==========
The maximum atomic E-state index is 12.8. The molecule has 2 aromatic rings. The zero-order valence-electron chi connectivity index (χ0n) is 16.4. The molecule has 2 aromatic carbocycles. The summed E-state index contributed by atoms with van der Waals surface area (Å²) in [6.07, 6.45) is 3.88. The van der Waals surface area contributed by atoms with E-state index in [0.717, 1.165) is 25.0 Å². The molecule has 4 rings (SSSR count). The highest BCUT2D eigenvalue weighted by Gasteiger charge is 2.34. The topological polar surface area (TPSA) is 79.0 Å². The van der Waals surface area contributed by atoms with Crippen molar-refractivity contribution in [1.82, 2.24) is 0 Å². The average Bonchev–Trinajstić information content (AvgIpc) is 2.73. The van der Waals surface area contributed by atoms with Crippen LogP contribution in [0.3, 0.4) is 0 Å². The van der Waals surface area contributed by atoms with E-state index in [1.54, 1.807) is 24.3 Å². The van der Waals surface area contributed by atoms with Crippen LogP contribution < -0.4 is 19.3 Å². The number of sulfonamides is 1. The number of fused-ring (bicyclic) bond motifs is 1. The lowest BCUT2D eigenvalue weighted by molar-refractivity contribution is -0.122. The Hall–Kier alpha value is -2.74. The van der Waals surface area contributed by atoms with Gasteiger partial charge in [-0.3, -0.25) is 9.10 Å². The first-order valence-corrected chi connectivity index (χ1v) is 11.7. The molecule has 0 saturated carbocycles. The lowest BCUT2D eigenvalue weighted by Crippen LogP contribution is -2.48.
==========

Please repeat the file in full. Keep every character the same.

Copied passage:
The maximum atomic E-state index is 12.8. The molecule has 2 aromatic rings. The zero-order valence-electron chi connectivity index (χ0n) is 16.4. The molecule has 2 aromatic carbocycles. The summed E-state index contributed by atoms with van der Waals surface area (Å²) in [6.07, 6.45) is 3.88. The van der Waals surface area contributed by atoms with E-state index in [0.717, 1.165) is 25.0 Å². The molecule has 4 rings (SSSR count). The highest BCUT2D eigenvalue weighted by Gasteiger charge is 2.34. The topological polar surface area (TPSA) is 79.0 Å². The van der Waals surface area contributed by atoms with Crippen molar-refractivity contribution in [1.82, 2.24) is 0 Å². The average Bonchev–Trinajstić information content (AvgIpc) is 2.73. The van der Waals surface area contributed by atoms with Crippen LogP contribution in [0.3, 0.4) is 0 Å². The van der Waals surface area contributed by atoms with E-state index in [1.54, 1.807) is 24.3 Å². The van der Waals surface area contributed by atoms with Crippen LogP contribution < -0.4 is 19.3 Å². The number of sulfonamides is 1. The number of fused-ring (bicyclic) bond motifs is 1. The lowest BCUT2D eigenvalue weighted by molar-refractivity contribution is -0.122. The Hall–Kier alpha value is -2.74. The van der Waals surface area contributed by atoms with Gasteiger partial charge in [-0.3, -0.25) is 9.10 Å². The first-order valence-corrected chi connectivity index (χ1v) is 11.7. The molecule has 0 saturated carbocycles. The lowest BCUT2D eigenvalue weighted by Crippen LogP contribution is -2.48.